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Google to halt Print Ads program for newspapers

GOOGLE Inc said yesterday it would halt its Print Ads program on Feb. 28 because the program to help newspapers make more money in online advertising sales was not working.

The program, first announced in late 2006, was designed to help newspapers find more ways to make money from Internet ad sales at a time when their print ad sales were falling.

"We weren't providing a meaningful revenue impact to our newspaper partners so we are focusing our efforts on how we can do that quickly and effectively using online tools," Google spokesman Brandon McCormick said.

For Google, which has built its larger-than-life reputation as a master of the online advertising business, shutting down the print program is a rare failure.

It comes as Google and newspapers struggle with a poor advertising market exacerbated by the world financial crisis. Google said last week it would lay off 100 full-time recruiters and close three engineering offices.

Advertisers who had booked campaigns would be allowed to place ads through March 31, Google said on a blog posting yesterday.

"While we hoped that Print Ads would create a new revenue stream for newspapers and produce more relevant advertising for consumers, the product has not created the impact that we -- or our partners -- wanted," Google said on a blog posting.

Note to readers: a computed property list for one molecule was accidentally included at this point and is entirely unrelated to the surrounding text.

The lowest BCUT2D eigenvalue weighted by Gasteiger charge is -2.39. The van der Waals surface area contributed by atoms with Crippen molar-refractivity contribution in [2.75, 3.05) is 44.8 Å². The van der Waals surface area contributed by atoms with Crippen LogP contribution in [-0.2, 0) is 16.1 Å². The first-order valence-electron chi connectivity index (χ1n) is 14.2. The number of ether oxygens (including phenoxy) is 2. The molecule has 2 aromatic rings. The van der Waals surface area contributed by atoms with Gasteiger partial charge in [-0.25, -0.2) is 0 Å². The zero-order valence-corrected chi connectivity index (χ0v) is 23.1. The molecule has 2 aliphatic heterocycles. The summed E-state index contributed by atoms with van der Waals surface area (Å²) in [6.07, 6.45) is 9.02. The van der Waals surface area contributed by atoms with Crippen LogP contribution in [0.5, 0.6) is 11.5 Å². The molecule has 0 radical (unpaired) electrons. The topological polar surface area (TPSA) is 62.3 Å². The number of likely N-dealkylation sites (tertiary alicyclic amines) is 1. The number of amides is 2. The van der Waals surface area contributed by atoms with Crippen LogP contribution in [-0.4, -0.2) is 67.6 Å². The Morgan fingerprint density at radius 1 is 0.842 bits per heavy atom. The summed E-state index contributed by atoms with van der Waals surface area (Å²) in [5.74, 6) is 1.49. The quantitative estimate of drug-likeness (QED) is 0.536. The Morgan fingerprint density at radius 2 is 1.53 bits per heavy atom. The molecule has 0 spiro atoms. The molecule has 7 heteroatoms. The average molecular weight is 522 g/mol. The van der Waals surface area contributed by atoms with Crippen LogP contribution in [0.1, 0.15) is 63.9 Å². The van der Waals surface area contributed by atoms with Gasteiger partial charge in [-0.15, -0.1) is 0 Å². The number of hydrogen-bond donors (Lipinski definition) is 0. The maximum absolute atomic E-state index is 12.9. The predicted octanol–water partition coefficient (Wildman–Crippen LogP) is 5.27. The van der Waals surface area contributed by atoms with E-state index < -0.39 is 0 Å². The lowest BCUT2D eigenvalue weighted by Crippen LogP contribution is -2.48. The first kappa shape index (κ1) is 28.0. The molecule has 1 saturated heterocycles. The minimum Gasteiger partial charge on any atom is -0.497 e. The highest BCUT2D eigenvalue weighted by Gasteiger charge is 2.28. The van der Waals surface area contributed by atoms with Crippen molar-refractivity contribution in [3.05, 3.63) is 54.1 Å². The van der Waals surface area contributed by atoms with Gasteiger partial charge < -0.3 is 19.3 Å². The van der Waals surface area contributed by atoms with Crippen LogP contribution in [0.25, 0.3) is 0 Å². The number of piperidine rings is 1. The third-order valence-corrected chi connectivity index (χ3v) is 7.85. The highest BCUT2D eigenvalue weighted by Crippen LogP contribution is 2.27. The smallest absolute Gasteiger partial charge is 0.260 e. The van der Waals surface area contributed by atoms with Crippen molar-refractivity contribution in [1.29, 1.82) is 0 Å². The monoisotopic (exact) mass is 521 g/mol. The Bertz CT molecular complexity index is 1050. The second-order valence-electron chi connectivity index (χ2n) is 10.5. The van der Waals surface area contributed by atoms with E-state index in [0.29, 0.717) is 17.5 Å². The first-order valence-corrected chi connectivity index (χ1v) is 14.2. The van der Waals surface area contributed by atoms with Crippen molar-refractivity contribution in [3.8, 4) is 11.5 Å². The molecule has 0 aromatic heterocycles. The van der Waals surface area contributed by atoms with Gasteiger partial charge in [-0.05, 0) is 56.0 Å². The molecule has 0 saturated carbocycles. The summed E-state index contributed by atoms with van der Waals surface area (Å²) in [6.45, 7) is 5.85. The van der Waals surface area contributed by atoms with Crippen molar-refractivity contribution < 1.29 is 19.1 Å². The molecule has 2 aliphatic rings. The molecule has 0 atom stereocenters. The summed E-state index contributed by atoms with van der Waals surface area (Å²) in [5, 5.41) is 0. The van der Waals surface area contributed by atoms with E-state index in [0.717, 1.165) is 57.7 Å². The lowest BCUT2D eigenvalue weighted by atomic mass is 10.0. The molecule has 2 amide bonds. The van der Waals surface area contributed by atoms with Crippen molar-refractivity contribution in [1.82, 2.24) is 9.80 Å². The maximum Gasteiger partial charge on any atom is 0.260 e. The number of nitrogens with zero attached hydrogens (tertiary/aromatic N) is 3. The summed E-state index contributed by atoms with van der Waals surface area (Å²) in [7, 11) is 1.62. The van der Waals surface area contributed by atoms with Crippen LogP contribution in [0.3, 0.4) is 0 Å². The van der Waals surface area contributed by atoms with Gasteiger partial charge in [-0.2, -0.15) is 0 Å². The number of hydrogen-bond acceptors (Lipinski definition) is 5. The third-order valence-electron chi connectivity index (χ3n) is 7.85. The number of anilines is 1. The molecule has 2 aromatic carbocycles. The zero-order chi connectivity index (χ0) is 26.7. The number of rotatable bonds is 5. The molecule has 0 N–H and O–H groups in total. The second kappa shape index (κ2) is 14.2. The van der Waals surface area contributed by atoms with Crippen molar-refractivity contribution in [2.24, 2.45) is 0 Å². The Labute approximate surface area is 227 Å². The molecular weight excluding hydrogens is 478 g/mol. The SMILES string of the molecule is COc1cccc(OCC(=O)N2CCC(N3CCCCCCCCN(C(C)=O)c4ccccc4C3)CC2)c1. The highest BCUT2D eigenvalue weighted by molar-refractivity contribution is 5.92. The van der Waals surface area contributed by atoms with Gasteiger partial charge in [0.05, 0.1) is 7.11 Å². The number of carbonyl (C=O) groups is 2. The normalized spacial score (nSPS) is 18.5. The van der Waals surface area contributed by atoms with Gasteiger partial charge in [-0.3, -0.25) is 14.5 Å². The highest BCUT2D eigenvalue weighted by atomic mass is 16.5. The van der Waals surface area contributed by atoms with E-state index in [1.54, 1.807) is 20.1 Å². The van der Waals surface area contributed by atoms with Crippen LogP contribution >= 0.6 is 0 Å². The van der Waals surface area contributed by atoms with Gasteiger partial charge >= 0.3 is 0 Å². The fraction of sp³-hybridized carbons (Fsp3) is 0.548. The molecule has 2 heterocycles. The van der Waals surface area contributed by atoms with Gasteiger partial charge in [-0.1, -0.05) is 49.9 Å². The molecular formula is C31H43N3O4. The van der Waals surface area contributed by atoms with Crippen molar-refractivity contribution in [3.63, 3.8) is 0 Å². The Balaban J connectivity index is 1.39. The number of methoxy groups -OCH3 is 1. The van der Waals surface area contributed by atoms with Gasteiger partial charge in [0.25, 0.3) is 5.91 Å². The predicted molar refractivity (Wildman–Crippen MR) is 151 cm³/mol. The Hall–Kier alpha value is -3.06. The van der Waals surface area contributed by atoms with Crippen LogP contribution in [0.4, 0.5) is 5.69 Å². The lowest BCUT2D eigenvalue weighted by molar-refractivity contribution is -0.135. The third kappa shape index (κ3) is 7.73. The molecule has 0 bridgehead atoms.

A Google spokesman declined to say how much money the search engine company and its newspaper partners expected to make from Print Ads.

"It's a very small part of our revenue stream," said New York Times spokeswoman Catherine Mathis.

Newspapers tend to make about 90 percent of their revenue, in varying degrees, from print ads, with Web sales making up the difference.

Finding new ways to increase ad sales is an important factor for US publishers whose survival is threatened by falling paid circulation, ad sales and hundreds of millions of dollars in debt that they have to pay.

Under the terms of the Print Ads program, Google AdWords customers could place newspaper ads in the same way they buy Web page, radio or TV ad space.

The Print Ads program includes 807 papers, including The New York Times, News Corp's New York Post, the New York Times-owned Boston Globe, Tribune Co's Chicago Tribune and Los Angeles Times, The Washington Post, Hearst Corp's San Francisco Chronicle, and MediaNews Group's San Jose Mercury News, according to Google.

Google remains "dedicated to working with publishers to develop new ways for them to earn money, distribute and aggregate content and attract new readers online," its blog post said.

Search engine companies such as Google and rival Yahoo Inc have touted their relationships with newspapers and their desire to help papers survive a massive shift of the readership to the Internet.

Some newspaper publishers have criticized Google and Yahoo for depleting their audiences -- and by default their advertising dollars -- by giving away the newspapers' stories on their websites.

It is unclear what effect this would have on an advertising consortium that Yahoo has with hundreds of newspapers. Many papers are members of both Google's and Yahoo's groups.

Google shares, already dragged down with the broader market, fell 5.65 percent to close at $282.75 on the Nasdaq stock market.


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